As a widely travelled herpetologist and a pioneer in treating snake-bites, Aruna also rues the ignorance among public and even doctors about poisonous and non-poisonous snakes. “There are 246 types of snakes left of which only eight are venomous. In a snake-bit patient, venom can be identified by number of fangs and bleeding sites. Injecting anti-venom for non-poisonous bites can lead to unnecessary side-effects,” warns this retired Head & Professor of Zoology, Jayaraj Annapackiam (J.A) College for Women.

Over the years, she has conducted hundreds of awareness programmes for college students, villagers, scientists, technologists, farmers, teachers, engineers, doctors and other interested professionals or individuals, forest and other Government officials in the State on “Snakes as friends of man”.

“Everyone counts in this world. Let us not drive species to extinction. Let us save nature from fangs of exploitation,” she requests me to put this as her message for the World Population Day (July 11). “Green health is the need of the hour, let us not uproot our lives,” as she appeals her husband , retired TNEB engineer, walks in.

“Meet the villain in my life,” she chuckles but does not lose time to add that he also has been her best student and an all-weather friend.

“Whatever I didn’t want has happened to me, but I love to take on challenges,” she declares.

Aruna even wanted to become a politician after she garlanded Pt.Nehru by virtue of being the school all-rounder when he came visiting her school. She loved mathematics equally but zoology grabbed her. She evaded marriage till 21 and finally gave in after laying three conditions that her husband should be a naturalist, should allow her to work and continue with her research. She wanted to build a home in an isolated village with no travel connection or connectivity.

“I love being lost in wilderness. But I landed in Ooty with an engineer and gave up my assistant professorship at Holy Cross College, Nagercoil. But I grew restless sitting at home and in one of those crazy moments even went and booked an elephant for Rs.7,500 in 1970!,” she shares.

Finally Aruna had her way and arrived in Theni in 1972 joining J.A.College, where she continued till her retirement in 2008. Blessed with a son in 1972, a daughter in 1982 and a Ph.D in 1986, Aruna has 38 years of frontline experience and expertise.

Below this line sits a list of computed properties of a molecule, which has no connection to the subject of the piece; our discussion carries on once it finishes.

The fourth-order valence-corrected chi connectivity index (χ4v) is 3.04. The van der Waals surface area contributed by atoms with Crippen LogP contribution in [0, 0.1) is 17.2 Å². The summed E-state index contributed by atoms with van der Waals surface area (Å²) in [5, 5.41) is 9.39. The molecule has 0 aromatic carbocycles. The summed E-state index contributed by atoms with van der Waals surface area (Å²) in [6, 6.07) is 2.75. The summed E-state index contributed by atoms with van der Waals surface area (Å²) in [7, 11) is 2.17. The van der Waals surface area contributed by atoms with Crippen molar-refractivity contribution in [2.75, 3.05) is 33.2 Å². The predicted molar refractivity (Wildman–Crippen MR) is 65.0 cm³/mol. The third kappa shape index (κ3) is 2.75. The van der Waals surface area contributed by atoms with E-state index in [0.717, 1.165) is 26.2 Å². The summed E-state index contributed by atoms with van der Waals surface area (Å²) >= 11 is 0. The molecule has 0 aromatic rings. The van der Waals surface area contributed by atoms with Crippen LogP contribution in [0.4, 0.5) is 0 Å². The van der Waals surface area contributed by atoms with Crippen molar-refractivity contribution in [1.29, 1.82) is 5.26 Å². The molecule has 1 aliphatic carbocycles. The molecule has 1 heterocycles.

Ask her what she likes the most and without blinking she replies: “Snakes and particularly the green ones (found hanging from drumstick trees). There was a time there were hundreds of them all over my house, I used to carry a few in my handbag, put them as a band around my hair and dress my daughter for fancy dress with real snakes as decoration on her head or around her arm and wrist.”

Her grandson also played with as much ease with snakes and turtles till she surrendered her license to hold wildlife two years ago and released her entire zoo members back to their original habitat. Today, as the founder-director of Natural Resources Management Centre, started in 2000 in her father’s memory, she is as busy as ever. That is because she is not just an acclaimed herpetologist.


Dr. Aruna Devaraj is also a herbologist, leading magneto-therapist, reiki healer, biochemic therapist, woman entrepreneur, environmental biotechnologist, socio-rural health care giver, promoter of child development and women empowerment, herbal medicine researcher and practitioner. Still the list doesn’t cover all for it is as vast and deep as Dr.Aruna’s efficiency and proficiency, sincerity and daredevilry, honesty and hard work which is not easy to describe or summarise.

Her work towers over her diminutive persona, simple living and driving thoughts that even when everything is lost, hope remains.


Chock-full of potentialJuly 14, 2010